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team Graham Parlane

5 November 2014

Posted by Graham Parlane on 5 November 2014

Good morning


# NZ Employment Change and Unemployment Rate

# NZ labour Costs Index

# BOJ Gov. Kuroda speaks

# U.S. ADP Non-farm Employment Change

# U.S. ISM Non-manufacturing PMI



# European stocks dived for a 2nd day as the European Commission delivered a bleak assessment of the economic outlook for the Eurozone. The commission duly reminded the market that stagnation and deflation remain the key challenges, which sent the Stoxx600 down 1.01%. Meanwhile U.S. stocks initially declined before a rebound saw the main bourses mixed heading into the close. With half an hour to go the Dow is up 0.10% and the S&P500 down 0.30%.

# The European Union slashed its economic forecasts for the Eurozone, lowering  its 2014 growth forecast for the 18-country Eurozone to just 0.8% from the previous 1.2%, with 2015 chopped to 1.1%from 1.7%. Growth is seen as picking up to 1.7% in 2016. The EU also warned that France and Italy remain huge problems for the sluggish European economy. In a dire forecast, Brussels said the public deficit in France would surge to 4.5% of total GDP in 2015 and keep widening to 4.7%in 2016, making it the biggest in the Eurozone. These figures are way off the EU's limit of 3.0%. Debt-laden Italy was expected to stay in recession for a 3rd consecutive year with a contraction of 0.4%, followed by 0.6% growth next year. Again these pan-national bodies aren’t telling the market anything they don’t already know, the EUR/USD actually rallying from 1.2485 to 1.2550.

# UK construction activity expanded at the weakest rate in 5 months in October as signs of a housing market slowdown caused a slowdown in the building of new homes. The Markit construction PMI fell to 61.4 in October from 64.2 in September, a steeper decline than the drop to 63.5 forecast. The index has now been above the 50 threshold denoting growth for a year and a half, the longest continuous period since the global financial crisis in 2007/08. But all three broad areas of construction activity posted a smaller rise in output than in September, with house building falling to its lowest rate of growth in 12 months.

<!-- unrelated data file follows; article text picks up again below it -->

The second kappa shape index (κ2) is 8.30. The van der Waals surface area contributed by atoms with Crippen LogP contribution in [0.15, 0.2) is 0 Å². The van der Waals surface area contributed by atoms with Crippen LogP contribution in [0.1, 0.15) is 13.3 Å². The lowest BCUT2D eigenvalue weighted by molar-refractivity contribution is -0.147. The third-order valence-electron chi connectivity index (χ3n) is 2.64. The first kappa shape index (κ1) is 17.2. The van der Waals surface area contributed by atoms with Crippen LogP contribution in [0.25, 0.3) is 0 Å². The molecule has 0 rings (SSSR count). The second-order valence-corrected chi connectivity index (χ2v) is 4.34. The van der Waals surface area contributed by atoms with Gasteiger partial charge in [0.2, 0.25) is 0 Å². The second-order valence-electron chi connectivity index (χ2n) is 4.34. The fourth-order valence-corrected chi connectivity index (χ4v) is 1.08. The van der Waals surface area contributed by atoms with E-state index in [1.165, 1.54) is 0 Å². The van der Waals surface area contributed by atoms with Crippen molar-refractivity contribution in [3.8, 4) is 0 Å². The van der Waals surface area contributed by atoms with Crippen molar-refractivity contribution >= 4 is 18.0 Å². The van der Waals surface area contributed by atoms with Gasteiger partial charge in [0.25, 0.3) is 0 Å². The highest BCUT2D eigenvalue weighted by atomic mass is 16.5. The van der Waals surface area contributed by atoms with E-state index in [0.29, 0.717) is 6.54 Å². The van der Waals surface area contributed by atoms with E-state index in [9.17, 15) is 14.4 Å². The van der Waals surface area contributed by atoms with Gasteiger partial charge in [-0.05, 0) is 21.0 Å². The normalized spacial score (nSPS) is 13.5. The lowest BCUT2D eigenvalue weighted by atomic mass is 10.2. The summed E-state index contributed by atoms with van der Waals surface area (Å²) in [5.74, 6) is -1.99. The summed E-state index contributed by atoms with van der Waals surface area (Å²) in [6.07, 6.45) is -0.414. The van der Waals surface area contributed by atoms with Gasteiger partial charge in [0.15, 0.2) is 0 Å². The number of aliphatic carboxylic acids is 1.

# U.S factory orders fell for second straight month in September  dropping 0.6% in line with forecasts.

# WTI Crude continues to plunge, this time knocking out new 3 year lows as the weight of increased U.S. supplies and Saudi price cuts continue to weigh.  North sea Brent touched a 4 year low. Further fuelling the decline is speculation the largest producers in OPEC are keener on preserving market share rather than propping up prices. U.S. oil output has jumped to the highest in 3 decades, Russia is pumping the most since the fall of the Soviet Union and Libyan production is recovering while oil demand forecasts have been revised down. WTI for December delivery fell $1.97, or 2.5%, to $76.81 a barrel after touching $75.84, the lowest intraday price since Oct. 4, 2011. The volume of all futures traded was 54% above the 100-day average.

# The USD gave back some of its recent gains in what looked like investors pausing to book profits ahead of market-moving events later this week. Certainly the weight of last night’s evidence still overwhelming favours the USD. The USD/JPY gave back some of is extraordinary 2 day gains drifting from 114.20 to 113.20 whist the EUR/USD rose as earlier mentioned. There was large divergences in the commodity block currencies, the NZD/USD rising 0.7% on a stable dairy auction, the AUD/USD steadying after yesterdays mixed data bomb (and RBA announcement) whilst the CAD weakened sharply in line with the very weak crude complex.

# U.S. yields, as measured by the 10 year note, continues to stabilise around 2.33% after the wild events of the last month.



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